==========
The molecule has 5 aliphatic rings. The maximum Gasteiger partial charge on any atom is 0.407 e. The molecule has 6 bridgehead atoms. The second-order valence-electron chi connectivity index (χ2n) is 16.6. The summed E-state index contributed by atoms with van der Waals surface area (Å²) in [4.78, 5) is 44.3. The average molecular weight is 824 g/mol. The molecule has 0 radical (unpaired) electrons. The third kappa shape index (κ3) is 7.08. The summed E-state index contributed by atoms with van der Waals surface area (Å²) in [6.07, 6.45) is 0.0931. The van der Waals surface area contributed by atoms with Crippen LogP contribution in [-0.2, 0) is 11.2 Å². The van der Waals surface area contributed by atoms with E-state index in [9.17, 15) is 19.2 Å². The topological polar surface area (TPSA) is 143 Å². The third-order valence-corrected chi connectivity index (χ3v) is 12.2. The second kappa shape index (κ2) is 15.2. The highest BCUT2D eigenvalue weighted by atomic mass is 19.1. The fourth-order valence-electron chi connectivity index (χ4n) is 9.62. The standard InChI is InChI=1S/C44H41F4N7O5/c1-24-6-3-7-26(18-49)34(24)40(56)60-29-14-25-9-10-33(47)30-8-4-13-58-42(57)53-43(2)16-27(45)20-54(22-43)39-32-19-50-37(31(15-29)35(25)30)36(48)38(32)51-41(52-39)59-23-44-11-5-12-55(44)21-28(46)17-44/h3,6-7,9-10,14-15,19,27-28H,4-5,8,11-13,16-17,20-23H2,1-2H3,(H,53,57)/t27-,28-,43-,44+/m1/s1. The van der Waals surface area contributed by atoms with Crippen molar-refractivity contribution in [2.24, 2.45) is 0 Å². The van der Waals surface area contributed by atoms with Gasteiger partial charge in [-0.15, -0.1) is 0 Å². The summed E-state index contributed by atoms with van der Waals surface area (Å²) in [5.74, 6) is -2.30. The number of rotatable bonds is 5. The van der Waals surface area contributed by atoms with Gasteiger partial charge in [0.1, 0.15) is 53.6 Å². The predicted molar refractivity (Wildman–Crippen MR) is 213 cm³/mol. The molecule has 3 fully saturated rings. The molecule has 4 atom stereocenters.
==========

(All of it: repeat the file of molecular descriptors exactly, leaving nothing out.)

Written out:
The molecule has 5 aliphatic rings. The maximum Gasteiger partial charge on any atom is 0.407 e. The molecule has 6 bridgehead atoms. The second-order valence-electron chi connectivity index (χ2n) is 16.6. The summed E-state index contributed by atoms with van der Waals surface area (Å²) in [4.78, 5) is 44.3. The average molecular weight is 824 g/mol. The molecule has 0 radical (unpaired) electrons. The third kappa shape index (κ3) is 7.08. The summed E-state index contributed by atoms with van der Waals surface area (Å²) in [6.07, 6.45) is 0.0931. The van der Waals surface area contributed by atoms with Crippen LogP contribution in [-0.2, 0) is 11.2 Å². The van der Waals surface area contributed by atoms with E-state index in [9.17, 15) is 19.2 Å². The topological polar surface area (TPSA) is 143 Å². The third-order valence-corrected chi connectivity index (χ3v) is 12.2. The second kappa shape index (κ2) is 15.2. The highest BCUT2D eigenvalue weighted by atomic mass is 19.1. The fourth-order valence-electron chi connectivity index (χ4n) is 9.62. The standard InChI is InChI=1S/C44H41F4N7O5/c1-24-6-3-7-26(18-49)34(24)40(56)60-29-14-25-9-10-33(47)30-8-4-13-58-42(57)53-43(2)16-27(45)20-54(22-43)39-32-19-50-37(31(15-29)35(25)30)36(48)38(32)51-41(52-39)59-23-44-11-5-12-55(44)21-28(46)17-44/h3,6-7,9-10,14-15,19,27-28H,4-5,8,11-13,16-17,20-23H2,1-2H3,(H,53,57)/t27-,28-,43-,44+/m1/s1. The van der Waals surface area contributed by atoms with Crippen molar-refractivity contribution in [2.24, 2.45) is 0 Å². The van der Waals surface area contributed by atoms with Gasteiger partial charge in [-0.15, -0.1) is 0 Å². The summed E-state index contributed by atoms with van der Waals surface area (Å²) in [5.74, 6) is -2.30. The number of rotatable bonds is 5. The van der Waals surface area contributed by atoms with Gasteiger partial charge in [0.1, 0.15) is 53.6 Å². The predicted molar refractivity (Wildman–Crippen MR) is 213 cm³/mol. The molecule has 3 fully saturated rings. The molecule has 4 atom stereocenters.